In military tactics, close air support (CAS) is defined as air action by fixed or rotary winged aircraft against hostile targets that are close to friendly ground or naval forces, and which requires detailed integration of each air mission with fire and movement of these forces.
The determining factor for CAS is detailed integration, not proximity. CAS may need to be conducted far from friendly forces, if the mission requires detailed integration with the fire and movement of these forces. A closely related subset of air interdiction, battlefield air interdiction denotes interdiction against units with near-term effects on friendly units, but which does not require integration with friendly troop movements. The term "battlefield air interdiction" is not currently used in US joint doctrine.
Close air support requires excellent coordination with ground forces. In advanced modern militaries, this coordination is typically handled by specialists such as Joint Fires Observers, Joint Terminal Attack Controllers (JTAC)s, and Forward Air Controllers (FAC).
- 1 History
- 2 Aircraft
- 3 Technological enhancement
- 4 See also
- 5 Notes
- 6 References
- 7 External links
World War I
The use of aircraft in the close air support of ground forces dates back to World War I, the first significant use of aerial units in warfare. Air warfare, and indeed aviation itself, was still in its infancy - and the direct effect of rifle calibre machine guns and light bombs of World War I aircraft was very limited compared with the power of (for instance) a World War II fighter bomber, but close support aircraft still had a powerful psychological impact. The aircraft was a visible and personal enemy - unlike artillery - presenting a personal threat to enemy troops, while providing friendly forces assurance that their superiors were concerned about their situation. Most successful attacks of 1917 - 1918 included planning for co-ordination between aerial and ground units, although it was very hard at this early date to co-ordinate these attacks due to the primitive nature of air-to-ground radio communication. Though most airpower proponents sought independence from ground commanders and hence pushed the importance of interdiction and strategic bombing, they nonetheless recognised the need for close air support.[page needed]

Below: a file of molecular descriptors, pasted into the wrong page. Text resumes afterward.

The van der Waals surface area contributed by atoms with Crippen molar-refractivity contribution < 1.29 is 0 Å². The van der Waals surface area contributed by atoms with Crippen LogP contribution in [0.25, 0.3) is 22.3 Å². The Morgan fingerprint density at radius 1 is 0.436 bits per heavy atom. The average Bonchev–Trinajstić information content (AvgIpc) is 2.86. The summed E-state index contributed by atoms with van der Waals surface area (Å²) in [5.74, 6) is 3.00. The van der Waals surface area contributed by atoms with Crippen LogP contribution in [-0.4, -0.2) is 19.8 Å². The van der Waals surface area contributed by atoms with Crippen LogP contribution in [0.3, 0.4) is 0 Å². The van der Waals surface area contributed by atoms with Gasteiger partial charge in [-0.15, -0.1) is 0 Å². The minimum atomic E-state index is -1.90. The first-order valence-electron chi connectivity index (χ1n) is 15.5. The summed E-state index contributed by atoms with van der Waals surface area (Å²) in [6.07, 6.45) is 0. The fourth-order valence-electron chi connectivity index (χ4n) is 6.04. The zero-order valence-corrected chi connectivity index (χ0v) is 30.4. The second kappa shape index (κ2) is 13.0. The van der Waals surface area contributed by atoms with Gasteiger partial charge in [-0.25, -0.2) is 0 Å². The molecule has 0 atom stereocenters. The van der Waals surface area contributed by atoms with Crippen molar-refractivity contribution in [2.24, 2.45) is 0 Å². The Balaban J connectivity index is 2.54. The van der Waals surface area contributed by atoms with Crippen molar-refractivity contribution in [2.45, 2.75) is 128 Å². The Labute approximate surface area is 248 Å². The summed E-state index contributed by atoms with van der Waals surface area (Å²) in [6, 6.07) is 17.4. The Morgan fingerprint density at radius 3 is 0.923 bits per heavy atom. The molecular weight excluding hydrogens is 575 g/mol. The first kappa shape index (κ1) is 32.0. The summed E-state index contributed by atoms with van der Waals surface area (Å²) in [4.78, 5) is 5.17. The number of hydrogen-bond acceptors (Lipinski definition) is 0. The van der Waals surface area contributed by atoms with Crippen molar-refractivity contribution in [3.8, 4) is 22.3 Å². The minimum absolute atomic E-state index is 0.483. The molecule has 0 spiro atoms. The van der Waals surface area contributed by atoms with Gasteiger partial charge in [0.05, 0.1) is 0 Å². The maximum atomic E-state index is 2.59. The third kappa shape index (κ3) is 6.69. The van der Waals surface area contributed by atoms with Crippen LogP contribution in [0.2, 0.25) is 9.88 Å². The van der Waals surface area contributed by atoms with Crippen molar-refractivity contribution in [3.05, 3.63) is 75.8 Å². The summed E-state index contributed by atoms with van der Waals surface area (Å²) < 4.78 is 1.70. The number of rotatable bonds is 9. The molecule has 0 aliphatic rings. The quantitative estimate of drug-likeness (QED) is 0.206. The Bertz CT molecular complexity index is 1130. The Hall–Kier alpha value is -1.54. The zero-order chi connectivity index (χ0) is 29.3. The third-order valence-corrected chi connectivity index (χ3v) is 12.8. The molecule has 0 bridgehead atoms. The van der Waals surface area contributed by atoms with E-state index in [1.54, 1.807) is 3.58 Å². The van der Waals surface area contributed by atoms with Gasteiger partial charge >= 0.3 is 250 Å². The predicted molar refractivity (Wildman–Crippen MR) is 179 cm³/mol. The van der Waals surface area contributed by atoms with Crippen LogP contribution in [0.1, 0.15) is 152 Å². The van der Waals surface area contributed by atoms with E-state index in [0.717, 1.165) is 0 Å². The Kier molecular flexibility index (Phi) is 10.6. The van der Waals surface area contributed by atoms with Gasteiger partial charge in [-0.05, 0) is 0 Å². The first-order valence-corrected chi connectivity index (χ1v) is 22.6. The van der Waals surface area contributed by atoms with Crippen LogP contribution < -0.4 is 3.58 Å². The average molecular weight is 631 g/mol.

The British Royal Flying Corps and the U.S. Army Air Service saw "trench strafing" as another task for ordinary pursuit or fighter aircraft, such as the Airco DH.5 and Sopwith Camel, and did not seek out specialized units or equipment until the late months of the war. The first British specialised ground attack aircraft, the Sopwith Salamander, was too late to see action. Since pilots lacked specific training, and their aircraft were both slow and fragile, they suffered heavy casualties while flying low over enemy positions. For example, No. 80 Squadron RAF averaged 75% losses for the last 10 months of the war. The Germans and French, however, developed tactics, training, and formations for ground support. Germany also built specialist aircraft, culminating in the well armoured Junkers J.I. By spring 1918, Germany had 38 Schlachtstaffeln (battle squadrons, often abbreviated to Schlasta) trained to bomb and strafe below 200 feet in support of ground forces.[page needed]